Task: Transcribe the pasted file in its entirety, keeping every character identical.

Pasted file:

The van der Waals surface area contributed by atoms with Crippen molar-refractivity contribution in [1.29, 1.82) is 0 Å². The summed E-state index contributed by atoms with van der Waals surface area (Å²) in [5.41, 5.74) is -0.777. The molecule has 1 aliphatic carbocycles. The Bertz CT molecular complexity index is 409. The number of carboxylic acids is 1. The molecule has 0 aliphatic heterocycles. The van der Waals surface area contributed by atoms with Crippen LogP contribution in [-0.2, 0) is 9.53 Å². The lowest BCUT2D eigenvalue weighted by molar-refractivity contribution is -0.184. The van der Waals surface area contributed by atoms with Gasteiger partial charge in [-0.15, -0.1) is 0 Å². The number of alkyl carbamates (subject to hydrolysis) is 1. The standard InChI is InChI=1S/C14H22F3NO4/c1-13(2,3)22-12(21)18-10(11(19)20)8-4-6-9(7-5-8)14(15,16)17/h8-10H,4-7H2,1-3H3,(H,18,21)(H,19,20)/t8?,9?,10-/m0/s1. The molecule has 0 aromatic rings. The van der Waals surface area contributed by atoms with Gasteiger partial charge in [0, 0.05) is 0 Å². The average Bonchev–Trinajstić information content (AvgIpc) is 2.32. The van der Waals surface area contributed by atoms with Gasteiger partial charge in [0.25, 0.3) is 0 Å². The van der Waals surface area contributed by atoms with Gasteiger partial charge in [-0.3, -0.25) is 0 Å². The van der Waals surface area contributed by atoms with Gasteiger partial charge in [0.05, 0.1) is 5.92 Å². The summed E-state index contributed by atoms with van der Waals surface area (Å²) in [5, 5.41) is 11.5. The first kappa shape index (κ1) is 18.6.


The van der Waals surface area contributed by atoms with Crippen molar-refractivity contribution in [1.29, 1.82) is 0 Å². The summed E-state index contributed by atoms with van der Waals surface area (Å²) in [5.41, 5.74) is -0.777. The molecule has 1 aliphatic carbocycles. The Bertz CT molecular complexity index is 409. The number of carboxylic acids is 1. The molecule has 0 aliphatic heterocycles. The van der Waals surface area contributed by atoms with Crippen LogP contribution in [-0.2, 0) is 9.53 Å². The lowest BCUT2D eigenvalue weighted by molar-refractivity contribution is -0.184. The van der Waals surface area contributed by atoms with Gasteiger partial charge in [-0.15, -0.1) is 0 Å². The number of alkyl carbamates (subject to hydrolysis) is 1. The standard InChI is InChI=1S/C14H22F3NO4/c1-13(2,3)22-12(21)18-10(11(19)20)8-4-6-9(7-5-8)14(15,16)17/h8-10H,4-7H2,1-3H3,(H,18,21)(H,19,20)/t8?,9?,10-/m0/s1. The molecule has 0 aromatic rings. The van der Waals surface area contributed by atoms with Gasteiger partial charge in [0, 0.05) is 0 Å². The average Bonchev–Trinajstić information content (AvgIpc) is 2.32. The van der Waals surface area contributed by atoms with Gasteiger partial charge in [0.25, 0.3) is 0 Å². The van der Waals surface area contributed by atoms with Gasteiger partial charge in [-0.3, -0.25) is 0 Å². The van der Waals surface area contributed by atoms with Gasteiger partial charge in [0.05, 0.1) is 5.92 Å². The summed E-state index contributed by atoms with van der Waals surface area (Å²) in [5, 5.41) is 11.5. The first kappa shape index (κ1) is 18.6.